Step by Step Tutorial


1. Prepare a basin of warm water. If you want to add anything to the water, add it now. Apple cider vinegar, epsom salts or any oils you want to use can be added now. You can make a soak at home.(.) if you want, but the warm water will be doing most of the softening anyway so it’s not necessary.


2. Soak your hands for ten to fifteen minutes. The water, and anything you’ve added will help soften the callus. Some people, myself included, soak their hands while having a bath. You just keep your hands in the water for ten minutes before you get out of the bath. If you’re a shower person, it’s not as easy to soak the callus in the shower. It’s not impossible, but it takes longer and it’s not as effective.


3. Scrub the callus with a pumice stone. Scrub the callus for around five minutes. If you start to feel the callus getting sore, stop scrubbing. You shouldn’t scrub too hard. Use medium pressure circular movements with the stone. If you’re using a file or rasp, be careful not to scrub too hard. If it hurts stop immediately. You’re scrubbing to remove skin layer by layer, and this takes time.


4. Clean the pumice stone, or whichever tool you use. If you make this a part of your regular routine, then you won’t forget. Keeping your pumice stone clean will help make it more effective for scrubbing. As you scrub, you’ll notice your tool getting a sort of discolored grime on it. This is actually the dead skin cells of the callus, and if you routinely clean your scrubbing tool, it won’t become clogged up with them.


5. Wash your hands. You need to wash the dead skin cells off your hands. Use your regular soap and water. Make sure you dry your hands well.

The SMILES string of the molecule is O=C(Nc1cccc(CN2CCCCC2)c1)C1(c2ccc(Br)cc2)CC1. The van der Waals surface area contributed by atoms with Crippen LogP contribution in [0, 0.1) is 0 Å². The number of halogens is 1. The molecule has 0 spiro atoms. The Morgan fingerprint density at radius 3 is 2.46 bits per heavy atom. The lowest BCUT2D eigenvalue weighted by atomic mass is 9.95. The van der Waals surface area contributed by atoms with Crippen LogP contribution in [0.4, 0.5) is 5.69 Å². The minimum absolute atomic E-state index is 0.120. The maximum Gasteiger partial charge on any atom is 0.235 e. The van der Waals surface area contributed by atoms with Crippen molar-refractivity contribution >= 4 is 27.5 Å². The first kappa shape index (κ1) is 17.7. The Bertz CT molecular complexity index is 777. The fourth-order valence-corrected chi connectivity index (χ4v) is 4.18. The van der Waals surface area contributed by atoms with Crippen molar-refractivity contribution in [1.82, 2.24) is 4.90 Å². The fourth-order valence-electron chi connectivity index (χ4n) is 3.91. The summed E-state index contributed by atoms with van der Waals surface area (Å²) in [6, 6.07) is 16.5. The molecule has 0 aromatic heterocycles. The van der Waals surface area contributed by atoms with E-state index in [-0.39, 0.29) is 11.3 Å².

6. Once you’ve dried your hands, apply a good quality hand lotion or moisturizer. You will probably need one with a thick formulation for nighttime, but an everyday lighter one is fine during the day.



7. If you do this at night, put some moisturizing gloves on to help the moisturizer sink into your hands.


8. This isn’t a quick miracle fix. If you have mild or moderate calluses, you should do this once a day, and you should see improvements in about a week. If you have severe calluses, it can take longer.


I hope this tutorial showed you how to remove calluses from your hands. It really is very simple to follow, and if you can make it part of your daily routine then it will work much faster than you would think. If you have any other tips, please leave a comment. And if you enjoyed this and it worked for you as well as it did for me, please share it as much as you can.

You can see more A Ultimate Guide to the Best Electric Callus Remover.

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About the Author

I’m Megan Ann, mama to 2 and wife to James F. Core. I love meeting new people and hearing their stories. In this blog, I try to write useful and informative articles to help you as much as I can with my knowledge.